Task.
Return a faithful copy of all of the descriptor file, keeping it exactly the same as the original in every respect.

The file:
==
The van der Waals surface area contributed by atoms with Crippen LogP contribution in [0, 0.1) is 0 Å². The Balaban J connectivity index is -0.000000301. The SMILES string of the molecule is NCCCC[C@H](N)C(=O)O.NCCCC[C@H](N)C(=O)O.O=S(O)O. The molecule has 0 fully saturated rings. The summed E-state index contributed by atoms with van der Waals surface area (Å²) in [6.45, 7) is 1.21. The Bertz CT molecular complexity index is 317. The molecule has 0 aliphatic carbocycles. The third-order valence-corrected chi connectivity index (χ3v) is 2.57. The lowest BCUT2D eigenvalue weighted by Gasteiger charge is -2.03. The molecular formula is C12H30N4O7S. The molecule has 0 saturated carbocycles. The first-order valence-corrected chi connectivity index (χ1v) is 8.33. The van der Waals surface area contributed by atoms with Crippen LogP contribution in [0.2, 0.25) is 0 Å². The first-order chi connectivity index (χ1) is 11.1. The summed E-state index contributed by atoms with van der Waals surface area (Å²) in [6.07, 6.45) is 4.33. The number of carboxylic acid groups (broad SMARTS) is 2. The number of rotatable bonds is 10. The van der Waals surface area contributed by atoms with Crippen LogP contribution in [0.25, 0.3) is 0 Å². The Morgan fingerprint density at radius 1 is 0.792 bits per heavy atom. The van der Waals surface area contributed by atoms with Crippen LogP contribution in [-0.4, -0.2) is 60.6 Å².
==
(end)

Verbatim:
The van der Waals surface area contributed by atoms with Crippen LogP contribution in [0, 0.1) is 0 Å². The Balaban J connectivity index is -0.000000301. The SMILES string of the molecule is NCCCC[C@H](N)C(=O)O.NCCCC[C@H](N)C(=O)O.O=S(O)O. The molecule has 0 fully saturated rings. The summed E-state index contributed by atoms with van der Waals surface area (Å²) in [6.45, 7) is 1.21. The Bertz CT molecular complexity index is 317. The molecule has 0 aliphatic carbocycles. The third-order valence-corrected chi connectivity index (χ3v) is 2.57. The lowest BCUT2D eigenvalue weighted by Gasteiger charge is -2.03. The molecular formula is C12H30N4O7S. The molecule has 0 saturated carbocycles. The first-order valence-corrected chi connectivity index (χ1v) is 8.33. The van der Waals surface area contributed by atoms with Crippen LogP contribution in [0.2, 0.25) is 0 Å². The first-order chi connectivity index (χ1) is 11.1. The summed E-state index contributed by atoms with van der Waals surface area (Å²) in [6.07, 6.45) is 4.33. The number of carboxylic acid groups (broad SMARTS) is 2. The number of rotatable bonds is 10. The van der Waals surface area contributed by atoms with Crippen LogP contribution in [0.25, 0.3) is 0 Å². The Morgan fingerprint density at radius 1 is 0.792 bits per heavy atom. The van der Waals surface area contributed by atoms with Crippen LogP contribution in [-0.4, -0.2) is 60.6 Å².